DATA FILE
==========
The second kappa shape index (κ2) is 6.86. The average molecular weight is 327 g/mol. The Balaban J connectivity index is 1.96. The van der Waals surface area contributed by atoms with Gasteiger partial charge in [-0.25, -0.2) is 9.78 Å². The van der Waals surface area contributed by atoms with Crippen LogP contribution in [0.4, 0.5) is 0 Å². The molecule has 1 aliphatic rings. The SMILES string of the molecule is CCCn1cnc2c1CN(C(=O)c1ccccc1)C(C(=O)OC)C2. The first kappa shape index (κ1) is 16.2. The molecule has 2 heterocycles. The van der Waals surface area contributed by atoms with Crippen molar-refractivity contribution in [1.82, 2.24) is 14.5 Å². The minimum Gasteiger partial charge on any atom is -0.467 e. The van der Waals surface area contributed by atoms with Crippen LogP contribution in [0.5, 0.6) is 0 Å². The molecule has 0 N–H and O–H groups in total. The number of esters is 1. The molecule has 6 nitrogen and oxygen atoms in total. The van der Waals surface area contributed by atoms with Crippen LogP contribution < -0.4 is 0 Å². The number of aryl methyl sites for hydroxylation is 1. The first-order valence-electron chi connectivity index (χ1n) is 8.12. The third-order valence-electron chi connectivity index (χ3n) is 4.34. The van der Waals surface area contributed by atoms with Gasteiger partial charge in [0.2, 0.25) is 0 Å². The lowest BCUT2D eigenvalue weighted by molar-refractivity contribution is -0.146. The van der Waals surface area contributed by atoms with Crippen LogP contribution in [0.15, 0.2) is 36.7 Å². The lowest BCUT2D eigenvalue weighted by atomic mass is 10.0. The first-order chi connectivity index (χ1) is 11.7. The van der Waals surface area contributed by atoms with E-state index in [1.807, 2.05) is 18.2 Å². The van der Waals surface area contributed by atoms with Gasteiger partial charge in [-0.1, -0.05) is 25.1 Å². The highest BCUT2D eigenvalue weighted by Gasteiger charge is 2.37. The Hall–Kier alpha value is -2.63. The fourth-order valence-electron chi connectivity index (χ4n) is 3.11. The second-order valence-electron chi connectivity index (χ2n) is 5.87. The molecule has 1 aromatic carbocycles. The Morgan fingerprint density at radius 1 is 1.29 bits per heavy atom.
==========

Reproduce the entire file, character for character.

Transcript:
The second kappa shape index (κ2) is 6.86. The average molecular weight is 327 g/mol. The Balaban J connectivity index is 1.96. The van der Waals surface area contributed by atoms with Gasteiger partial charge in [-0.25, -0.2) is 9.78 Å². The van der Waals surface area contributed by atoms with Crippen LogP contribution in [0.4, 0.5) is 0 Å². The molecule has 1 aliphatic rings. The SMILES string of the molecule is CCCn1cnc2c1CN(C(=O)c1ccccc1)C(C(=O)OC)C2. The first kappa shape index (κ1) is 16.2. The molecule has 2 heterocycles. The van der Waals surface area contributed by atoms with Crippen molar-refractivity contribution in [1.82, 2.24) is 14.5 Å². The minimum Gasteiger partial charge on any atom is -0.467 e. The van der Waals surface area contributed by atoms with Crippen LogP contribution in [0.5, 0.6) is 0 Å². The molecule has 0 N–H and O–H groups in total. The number of esters is 1. The molecule has 6 nitrogen and oxygen atoms in total. The van der Waals surface area contributed by atoms with Crippen LogP contribution < -0.4 is 0 Å². The number of aryl methyl sites for hydroxylation is 1. The first-order valence-electron chi connectivity index (χ1n) is 8.12. The third-order valence-electron chi connectivity index (χ3n) is 4.34. The van der Waals surface area contributed by atoms with Gasteiger partial charge in [0.2, 0.25) is 0 Å². The lowest BCUT2D eigenvalue weighted by molar-refractivity contribution is -0.146. The van der Waals surface area contributed by atoms with Crippen LogP contribution in [0.15, 0.2) is 36.7 Å². The lowest BCUT2D eigenvalue weighted by atomic mass is 10.0. The first-order chi connectivity index (χ1) is 11.7. The van der Waals surface area contributed by atoms with E-state index in [1.807, 2.05) is 18.2 Å². The van der Waals surface area contributed by atoms with Gasteiger partial charge in [-0.1, -0.05) is 25.1 Å². The highest BCUT2D eigenvalue weighted by Gasteiger charge is 2.37. The Hall–Kier alpha value is -2.63. The fourth-order valence-electron chi connectivity index (χ4n) is 3.11. The second-order valence-electron chi connectivity index (χ2n) is 5.87. The molecule has 1 aromatic carbocycles. The Morgan fingerprint density at radius 1 is 1.29 bits per heavy atom.